On her daughter's second birthday, Liz D'Amato received a phone call that would change her life. She had breast cancer. Here is her story of battle, hope and survival.
Liz lives in Dayton, New Jersey with her husband Frank and three children: Michael is 12, Anthony is 4 and Maria is 2. At age 47, mammograms were part of her regular health care regimen, so when she went to her doctor for a routine visit in September 2012 she didn't think anything would be found. She had no symptoms, no lumps, nothing — it was just another test for her.
She is so thankful that she went. After her mammogram, she was asked to come back a month later for further testing. "After several hours of more mammogram testing and then an ultrasound on the same day, I was advised to follow up with a breast surgeon for a possible biopsy," she said. "Within a few weeks, I saw the breast surgeon and had a biopsy done."
The phone call that no one wants came on her daughter's second birthday — November 6, 2012. "I was shocked, devastated, upset and sad," she remembered. "I didn't know what to think. I had invasive ductal carcinoma in the left breast, grade 2, two foci (one measured 0.1 cm and the other was 3 cm). Extensive ductal carcinoma in situ was also present."
Liz's sister had already been through a similar experience, and it gave her a lot of hope as she faced her own battle. "The only reason I knew I was going to get through this was because my younger sister was also diagnosed with breast cancer on her right side in 2010," she explained. "I had seen what she went through and she is feeling wonderful today. I was really surprised that I was diagnosed soon after my sister, especially when there was no history of breast cancer on either side of the family."
A treatment plan was devised for Liz, and included eight chemotherapy treatments, which she describes as the toughest four months of her life. "I had days during my treatment week when I couldn't get out of bed, mainly because of the nausea," she said. "Even with three different nausea medications, I was still sick. Everything I ate tasted horrible. During the last four cycles, I didn't have nausea anymore, but instead, I had to deal with bone pain. The pain was excruciating and it was from head to toe. Once again, there were days I couldn't get up because it just hurt to walk. My husband was with me at every treatment and my mother watched my children. I couldn't have gone through all this without the support of my husband, mother, sisters, relatives and my wonderful friends."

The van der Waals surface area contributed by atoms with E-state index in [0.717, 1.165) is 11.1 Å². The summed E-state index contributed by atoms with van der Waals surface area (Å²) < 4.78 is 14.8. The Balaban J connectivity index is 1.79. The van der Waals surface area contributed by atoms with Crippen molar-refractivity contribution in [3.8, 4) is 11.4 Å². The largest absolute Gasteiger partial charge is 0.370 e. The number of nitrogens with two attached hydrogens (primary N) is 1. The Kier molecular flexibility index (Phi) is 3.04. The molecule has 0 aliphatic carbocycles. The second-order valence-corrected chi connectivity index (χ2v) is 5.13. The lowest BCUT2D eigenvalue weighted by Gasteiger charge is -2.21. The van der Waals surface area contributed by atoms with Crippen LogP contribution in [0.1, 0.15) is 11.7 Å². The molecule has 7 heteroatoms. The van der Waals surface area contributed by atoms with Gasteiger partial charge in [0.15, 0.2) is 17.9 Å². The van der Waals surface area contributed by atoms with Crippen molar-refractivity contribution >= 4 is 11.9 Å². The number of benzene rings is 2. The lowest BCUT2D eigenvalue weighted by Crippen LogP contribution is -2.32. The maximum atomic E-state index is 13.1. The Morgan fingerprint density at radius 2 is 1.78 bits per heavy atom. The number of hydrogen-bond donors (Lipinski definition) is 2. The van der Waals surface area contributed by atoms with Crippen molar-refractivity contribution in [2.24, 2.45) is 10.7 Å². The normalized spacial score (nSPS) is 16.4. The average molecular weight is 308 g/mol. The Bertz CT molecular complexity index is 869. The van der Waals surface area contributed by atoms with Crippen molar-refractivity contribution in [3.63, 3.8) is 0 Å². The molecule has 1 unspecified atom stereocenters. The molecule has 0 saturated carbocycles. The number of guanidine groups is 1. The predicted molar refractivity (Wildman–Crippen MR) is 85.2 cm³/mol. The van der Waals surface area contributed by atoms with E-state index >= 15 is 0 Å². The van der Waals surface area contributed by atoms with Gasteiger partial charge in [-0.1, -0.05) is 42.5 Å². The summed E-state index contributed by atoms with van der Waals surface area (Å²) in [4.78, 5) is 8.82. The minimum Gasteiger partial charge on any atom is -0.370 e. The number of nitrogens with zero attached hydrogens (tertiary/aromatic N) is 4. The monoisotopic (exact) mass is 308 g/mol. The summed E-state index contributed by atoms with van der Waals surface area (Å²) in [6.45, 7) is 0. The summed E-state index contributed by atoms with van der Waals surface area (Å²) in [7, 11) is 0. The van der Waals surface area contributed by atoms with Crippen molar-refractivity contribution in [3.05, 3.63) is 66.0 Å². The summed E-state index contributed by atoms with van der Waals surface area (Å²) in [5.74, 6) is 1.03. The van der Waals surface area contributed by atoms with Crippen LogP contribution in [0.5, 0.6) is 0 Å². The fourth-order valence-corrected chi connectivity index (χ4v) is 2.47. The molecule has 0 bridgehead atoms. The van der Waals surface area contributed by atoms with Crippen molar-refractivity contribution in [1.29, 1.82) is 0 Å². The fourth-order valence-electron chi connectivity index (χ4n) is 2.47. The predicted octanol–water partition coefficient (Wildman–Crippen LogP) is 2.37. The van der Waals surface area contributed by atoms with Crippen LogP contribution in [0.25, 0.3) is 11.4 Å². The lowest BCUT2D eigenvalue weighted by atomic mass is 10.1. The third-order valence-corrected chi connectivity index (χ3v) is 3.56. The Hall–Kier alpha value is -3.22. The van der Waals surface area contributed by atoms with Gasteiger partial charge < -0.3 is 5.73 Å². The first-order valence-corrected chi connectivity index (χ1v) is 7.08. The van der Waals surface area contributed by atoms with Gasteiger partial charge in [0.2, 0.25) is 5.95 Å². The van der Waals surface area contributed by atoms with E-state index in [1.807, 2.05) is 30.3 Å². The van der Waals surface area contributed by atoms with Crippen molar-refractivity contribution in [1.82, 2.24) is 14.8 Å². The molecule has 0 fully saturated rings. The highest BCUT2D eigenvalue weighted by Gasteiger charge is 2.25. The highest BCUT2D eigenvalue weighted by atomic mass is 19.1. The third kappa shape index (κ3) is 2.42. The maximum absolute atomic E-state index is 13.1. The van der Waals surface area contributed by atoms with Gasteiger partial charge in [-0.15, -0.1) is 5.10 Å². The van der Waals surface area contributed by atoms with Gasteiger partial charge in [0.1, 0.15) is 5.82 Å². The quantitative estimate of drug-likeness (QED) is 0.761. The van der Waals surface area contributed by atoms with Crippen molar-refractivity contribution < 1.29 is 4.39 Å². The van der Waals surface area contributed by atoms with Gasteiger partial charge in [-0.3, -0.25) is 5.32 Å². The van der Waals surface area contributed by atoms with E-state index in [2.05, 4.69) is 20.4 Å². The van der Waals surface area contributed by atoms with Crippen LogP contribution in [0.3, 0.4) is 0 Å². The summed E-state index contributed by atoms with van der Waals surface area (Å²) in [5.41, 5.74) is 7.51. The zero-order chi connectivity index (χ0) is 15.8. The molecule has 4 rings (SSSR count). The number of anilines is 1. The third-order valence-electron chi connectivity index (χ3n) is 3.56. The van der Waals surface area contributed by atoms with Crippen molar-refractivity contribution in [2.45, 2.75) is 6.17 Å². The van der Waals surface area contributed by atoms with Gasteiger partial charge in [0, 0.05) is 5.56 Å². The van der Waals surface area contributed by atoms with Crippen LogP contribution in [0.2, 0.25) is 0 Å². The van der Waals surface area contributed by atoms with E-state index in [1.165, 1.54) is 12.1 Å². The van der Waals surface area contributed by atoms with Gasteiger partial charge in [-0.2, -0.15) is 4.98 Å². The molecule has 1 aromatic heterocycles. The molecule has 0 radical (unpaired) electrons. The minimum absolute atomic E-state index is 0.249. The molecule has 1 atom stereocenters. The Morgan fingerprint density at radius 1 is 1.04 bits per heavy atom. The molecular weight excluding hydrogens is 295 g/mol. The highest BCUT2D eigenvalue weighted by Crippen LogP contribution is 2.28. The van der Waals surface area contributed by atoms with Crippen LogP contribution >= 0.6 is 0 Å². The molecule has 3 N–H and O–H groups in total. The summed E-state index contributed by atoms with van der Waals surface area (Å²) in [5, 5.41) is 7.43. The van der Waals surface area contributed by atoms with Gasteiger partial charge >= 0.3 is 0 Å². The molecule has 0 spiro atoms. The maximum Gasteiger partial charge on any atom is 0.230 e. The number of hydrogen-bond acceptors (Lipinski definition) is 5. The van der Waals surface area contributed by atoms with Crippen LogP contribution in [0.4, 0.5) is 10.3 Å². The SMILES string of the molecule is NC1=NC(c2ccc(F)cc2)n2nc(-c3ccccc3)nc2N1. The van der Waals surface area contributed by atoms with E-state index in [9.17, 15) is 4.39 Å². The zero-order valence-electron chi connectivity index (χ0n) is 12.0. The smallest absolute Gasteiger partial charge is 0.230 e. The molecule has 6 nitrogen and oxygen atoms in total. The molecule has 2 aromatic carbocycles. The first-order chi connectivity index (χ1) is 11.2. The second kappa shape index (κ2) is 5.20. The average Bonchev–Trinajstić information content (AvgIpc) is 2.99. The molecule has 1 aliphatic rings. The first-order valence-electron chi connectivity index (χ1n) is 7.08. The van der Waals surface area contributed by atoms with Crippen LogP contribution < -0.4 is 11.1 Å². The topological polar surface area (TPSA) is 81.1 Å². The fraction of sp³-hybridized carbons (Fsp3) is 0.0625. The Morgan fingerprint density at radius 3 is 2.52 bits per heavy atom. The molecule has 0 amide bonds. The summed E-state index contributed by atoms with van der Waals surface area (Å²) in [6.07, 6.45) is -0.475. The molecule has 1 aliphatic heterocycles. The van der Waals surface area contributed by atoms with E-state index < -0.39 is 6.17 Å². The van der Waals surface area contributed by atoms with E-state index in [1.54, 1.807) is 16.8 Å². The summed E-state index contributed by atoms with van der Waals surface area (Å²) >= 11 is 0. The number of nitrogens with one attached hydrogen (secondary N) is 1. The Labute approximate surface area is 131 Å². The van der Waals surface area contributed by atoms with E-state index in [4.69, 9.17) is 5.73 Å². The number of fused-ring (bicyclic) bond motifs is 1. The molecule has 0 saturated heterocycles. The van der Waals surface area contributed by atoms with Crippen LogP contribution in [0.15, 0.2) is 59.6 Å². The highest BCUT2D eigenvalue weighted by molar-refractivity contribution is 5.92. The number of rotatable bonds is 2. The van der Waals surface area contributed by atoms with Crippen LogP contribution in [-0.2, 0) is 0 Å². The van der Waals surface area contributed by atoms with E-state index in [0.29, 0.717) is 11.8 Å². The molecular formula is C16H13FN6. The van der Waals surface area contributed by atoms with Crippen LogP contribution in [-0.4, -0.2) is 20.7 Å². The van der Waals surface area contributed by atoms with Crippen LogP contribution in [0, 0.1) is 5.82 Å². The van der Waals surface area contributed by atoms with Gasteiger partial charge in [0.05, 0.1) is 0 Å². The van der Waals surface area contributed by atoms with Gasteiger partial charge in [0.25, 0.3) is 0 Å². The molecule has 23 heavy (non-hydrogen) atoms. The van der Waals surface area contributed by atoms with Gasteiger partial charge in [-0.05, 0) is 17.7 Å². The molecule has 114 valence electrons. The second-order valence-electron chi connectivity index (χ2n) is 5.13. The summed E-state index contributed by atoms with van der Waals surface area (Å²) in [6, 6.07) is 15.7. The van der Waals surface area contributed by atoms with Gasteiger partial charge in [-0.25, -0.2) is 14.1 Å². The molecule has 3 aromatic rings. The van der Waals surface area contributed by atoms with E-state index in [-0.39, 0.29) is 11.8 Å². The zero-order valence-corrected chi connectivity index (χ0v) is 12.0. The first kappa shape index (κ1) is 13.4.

After that ordeal was over, she met with a radiation oncologist at a hospital to determine if radiation was necessary. "He recommended radiation treatments for me (although not mandatory because my diagnosis was in a 'gray area')," she told us. "I had two (out of a total of eight) lymph nodes positive."
She had read an article about proton therapy prior to this meeting, and brought it up — fortunately, the doctor was familiar with it. "I really wanted to make sure I had options," she explained. "Because my cancer was on the left side close to my heart, the doctor confirmed that I would be a good candidate for proton therapy. I knew this was the best option for me."
Liz was referred to ProCure Proton Therapy Center in Somerset, New Jersey. Proton therapy is a more targeted type of radiation that results in less tissue damage of the surrounding areas — vital for Liz due to the location of her cancer. She underwent 26 treatments and reported that it was far easier on her than chemotherapy was. It only became tough for her the last week and a half of treatment. "During that last week, I developed a burn on my left side which was very painful," she shared. "I had to put burn cream over it for weeks so I wouldn't develop blisters. I did develop a sore throat because the radiation was close to my esophagus.'
Good news, though. Two weeks after her last treatment, her doctor reported that she was healing very well and she felt quite a bit better. She also had a great experience at the treatment center, which boosted her morale and kept her optimism up. “The nurses, doctors, radiation therapists and staff made me feel so relaxed and comfortable that I didn't even feel like I was getting radiation treatments."
Liz has a lot to look forward to as she parents her three precious children and grows old with her husband. She also learned a lot about herself and what is truly important as she battled breast cancer. "During the course of my illness and treatment, I never realized how strong I could be and what I could do," she explained. "Life goes on and we just have to deal with what life throws back at us. I also learned not to get stressed out over small things because overall, these little things are just not worth all the trouble we put ourselves through."
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